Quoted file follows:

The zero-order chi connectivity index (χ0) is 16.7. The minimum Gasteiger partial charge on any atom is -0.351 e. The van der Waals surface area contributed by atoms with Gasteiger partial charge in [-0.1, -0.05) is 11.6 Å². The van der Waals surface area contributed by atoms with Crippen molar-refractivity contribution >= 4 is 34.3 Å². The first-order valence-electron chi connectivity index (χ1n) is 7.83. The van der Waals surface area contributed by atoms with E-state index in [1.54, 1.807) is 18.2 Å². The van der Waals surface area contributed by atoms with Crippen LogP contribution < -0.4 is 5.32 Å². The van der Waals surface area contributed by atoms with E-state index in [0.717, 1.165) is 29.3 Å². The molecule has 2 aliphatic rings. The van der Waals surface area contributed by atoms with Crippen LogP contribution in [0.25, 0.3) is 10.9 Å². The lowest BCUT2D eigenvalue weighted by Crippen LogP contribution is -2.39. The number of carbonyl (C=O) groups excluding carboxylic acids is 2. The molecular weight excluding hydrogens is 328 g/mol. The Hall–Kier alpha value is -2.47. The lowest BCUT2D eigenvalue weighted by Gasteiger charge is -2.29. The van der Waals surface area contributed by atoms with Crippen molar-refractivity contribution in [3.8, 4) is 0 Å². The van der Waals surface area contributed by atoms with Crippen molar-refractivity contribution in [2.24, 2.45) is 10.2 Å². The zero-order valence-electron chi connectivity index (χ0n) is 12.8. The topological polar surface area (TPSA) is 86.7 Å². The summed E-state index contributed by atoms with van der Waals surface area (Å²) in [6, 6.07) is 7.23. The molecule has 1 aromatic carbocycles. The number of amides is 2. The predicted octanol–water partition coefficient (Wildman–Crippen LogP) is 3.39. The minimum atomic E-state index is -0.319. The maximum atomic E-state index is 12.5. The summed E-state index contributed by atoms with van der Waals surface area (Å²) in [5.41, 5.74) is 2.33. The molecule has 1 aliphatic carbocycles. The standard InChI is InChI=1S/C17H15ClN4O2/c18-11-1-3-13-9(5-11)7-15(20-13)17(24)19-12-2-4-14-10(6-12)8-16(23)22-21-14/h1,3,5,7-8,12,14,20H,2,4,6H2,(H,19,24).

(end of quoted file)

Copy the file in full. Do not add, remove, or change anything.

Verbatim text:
The zero-order chi connectivity index (χ0) is 16.7. The minimum Gasteiger partial charge on any atom is -0.351 e. The van der Waals surface area contributed by atoms with Gasteiger partial charge in [-0.1, -0.05) is 11.6 Å². The van der Waals surface area contributed by atoms with Crippen molar-refractivity contribution >= 4 is 34.3 Å². The first-order valence-electron chi connectivity index (χ1n) is 7.83. The van der Waals surface area contributed by atoms with E-state index in [1.54, 1.807) is 18.2 Å². The van der Waals surface area contributed by atoms with Crippen LogP contribution < -0.4 is 5.32 Å². The van der Waals surface area contributed by atoms with E-state index in [0.717, 1.165) is 29.3 Å². The molecule has 2 aliphatic rings. The van der Waals surface area contributed by atoms with Crippen LogP contribution in [0.25, 0.3) is 10.9 Å². The lowest BCUT2D eigenvalue weighted by Crippen LogP contribution is -2.39. The number of carbonyl (C=O) groups excluding carboxylic acids is 2. The molecular weight excluding hydrogens is 328 g/mol. The Hall–Kier alpha value is -2.47. The lowest BCUT2D eigenvalue weighted by Gasteiger charge is -2.29. The van der Waals surface area contributed by atoms with Crippen molar-refractivity contribution in [3.8, 4) is 0 Å². The van der Waals surface area contributed by atoms with Crippen molar-refractivity contribution in [2.24, 2.45) is 10.2 Å². The zero-order valence-electron chi connectivity index (χ0n) is 12.8. The topological polar surface area (TPSA) is 86.7 Å². The summed E-state index contributed by atoms with van der Waals surface area (Å²) in [6, 6.07) is 7.23. The molecule has 1 aromatic carbocycles. The number of amides is 2. The predicted octanol–water partition coefficient (Wildman–Crippen LogP) is 3.39. The minimum atomic E-state index is -0.319. The maximum atomic E-state index is 12.5. The summed E-state index contributed by atoms with van der Waals surface area (Å²) in [5.41, 5.74) is 2.33. The molecule has 1 aliphatic carbocycles. The standard InChI is InChI=1S/C17H15ClN4O2/c18-11-1-3-13-9(5-11)7-15(20-13)17(24)19-12-2-4-14-10(6-12)8-16(23)22-21-14/h1,3,5,7-8,12,14,20H,2,4,6H2,(H,19,24).